‘We are not special, treat us as equals’

Live-in couple Anaz Nazeer Khan and S. Abhijith

Live-in couple Anaz Nazeer Khan and S. Abhijith  


Only legal sanctity will render meaning to same-sex marriages

Same-sex marriages are big news, and attract short-lived media fanfare. But a few educated youths, who have chosen to come out, feel that such marriages become meaningful only when they get the required legal sanctity and social protection.

“Stop treating people like us as special individuals. We do not belong to any special category. Treating us as equals is the biggest gift that a civilised society can give us,” say Anaz Nazeer Khan and his live-in partner S. Abhijith, members of Queerythm, a well-known community-based organisation for LGBTIQ in Kerala led by its founder P.K. Prajith.

Anaz, a PhD aspirant and Abhijith, a final year MBA student, say they have no plans for a ritualistic wedding. “We look forward to the enactment of a law like the Special Marriage Act which will legalise same-sex wedding.”

Quacks at work

Both express their shock at the portrayal of homosexuality as a mental disorder. “We have come across advertisements offering cure for different sexual orientation. Legal measures should be taken against such quacks,” they demand.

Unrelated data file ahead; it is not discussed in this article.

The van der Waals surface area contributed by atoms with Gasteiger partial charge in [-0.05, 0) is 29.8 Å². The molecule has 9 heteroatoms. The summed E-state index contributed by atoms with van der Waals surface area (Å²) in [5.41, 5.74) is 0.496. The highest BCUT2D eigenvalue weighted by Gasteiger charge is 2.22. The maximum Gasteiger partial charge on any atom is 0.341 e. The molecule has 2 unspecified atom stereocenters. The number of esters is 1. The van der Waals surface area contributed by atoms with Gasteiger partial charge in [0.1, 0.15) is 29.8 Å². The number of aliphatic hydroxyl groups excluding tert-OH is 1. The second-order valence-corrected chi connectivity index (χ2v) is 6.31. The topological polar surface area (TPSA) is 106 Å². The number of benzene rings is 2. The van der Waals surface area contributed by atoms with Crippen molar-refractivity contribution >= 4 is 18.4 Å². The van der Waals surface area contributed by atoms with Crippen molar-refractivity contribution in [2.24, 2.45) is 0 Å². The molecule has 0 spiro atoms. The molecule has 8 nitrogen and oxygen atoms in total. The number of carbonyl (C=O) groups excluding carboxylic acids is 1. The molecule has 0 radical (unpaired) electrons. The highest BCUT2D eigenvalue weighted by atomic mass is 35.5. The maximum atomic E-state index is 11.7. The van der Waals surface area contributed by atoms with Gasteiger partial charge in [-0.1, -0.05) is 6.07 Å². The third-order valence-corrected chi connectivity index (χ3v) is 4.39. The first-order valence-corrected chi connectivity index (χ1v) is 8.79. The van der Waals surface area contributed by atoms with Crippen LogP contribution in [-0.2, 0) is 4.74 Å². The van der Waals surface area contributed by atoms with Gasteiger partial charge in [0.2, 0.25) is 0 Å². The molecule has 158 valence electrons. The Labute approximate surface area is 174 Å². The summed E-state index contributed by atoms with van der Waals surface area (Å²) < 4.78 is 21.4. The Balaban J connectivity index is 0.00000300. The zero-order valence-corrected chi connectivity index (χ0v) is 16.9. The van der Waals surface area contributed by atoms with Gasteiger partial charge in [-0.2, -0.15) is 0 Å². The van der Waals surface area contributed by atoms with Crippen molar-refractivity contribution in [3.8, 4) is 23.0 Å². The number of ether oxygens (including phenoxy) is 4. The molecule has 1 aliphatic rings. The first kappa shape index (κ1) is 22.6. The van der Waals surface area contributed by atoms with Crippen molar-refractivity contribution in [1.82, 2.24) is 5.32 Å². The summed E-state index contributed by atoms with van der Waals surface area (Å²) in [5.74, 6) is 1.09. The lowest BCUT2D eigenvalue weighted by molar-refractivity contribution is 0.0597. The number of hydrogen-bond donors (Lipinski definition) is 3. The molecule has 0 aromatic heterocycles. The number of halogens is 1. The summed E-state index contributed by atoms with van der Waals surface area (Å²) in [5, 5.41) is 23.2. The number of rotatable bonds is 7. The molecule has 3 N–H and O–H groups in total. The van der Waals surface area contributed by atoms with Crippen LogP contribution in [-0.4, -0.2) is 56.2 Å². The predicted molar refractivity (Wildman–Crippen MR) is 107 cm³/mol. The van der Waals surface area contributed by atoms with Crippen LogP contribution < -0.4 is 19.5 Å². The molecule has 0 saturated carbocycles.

Sindhya Saji and M. Vidhya have been in a same-sex relationship for over six years.

Sindhya Saji and M. Vidhya have been in a same-sex relationship for over six years.  


Sindhya Saji and M. Vidhya, who have been in a same sex relationship for over six years, say social stigma continues to be the biggest hurdle in their lives. “Even the police treat us like antisocial elements and scoff at our complaints,” they allege.

“Most in our society view lesbian relationship with derision. With least understanding on the mental state of the couples, many pry into their sexual life or exploit their helplessness,” says Sindhya, a Civil Services aspirant.

She points out that a legal wedding without surgical sex change is the only way to ensure social justice to the lesbian community.

‘Give us a valid ID’

Her partner Vidhya believes that the identity crisis will end only when the government recognises same-sex couples and grants them a valid identity proof. As families never support people with different sexual orientation, the government has a bigger role in ensuring their well-being, she adds.

Transwoman Anjali Ameer, popular as an actor, feels that the government can easily bring in some relaxations in its adoption policy for the welfare of the LGBTIQ community.

“They love to look after children and adoption is the only way before them. The rigid rules never let them fulfil their dream of becoming parents,” she says.

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Printable version | Jan 29, 2020 6:50:32 AM |

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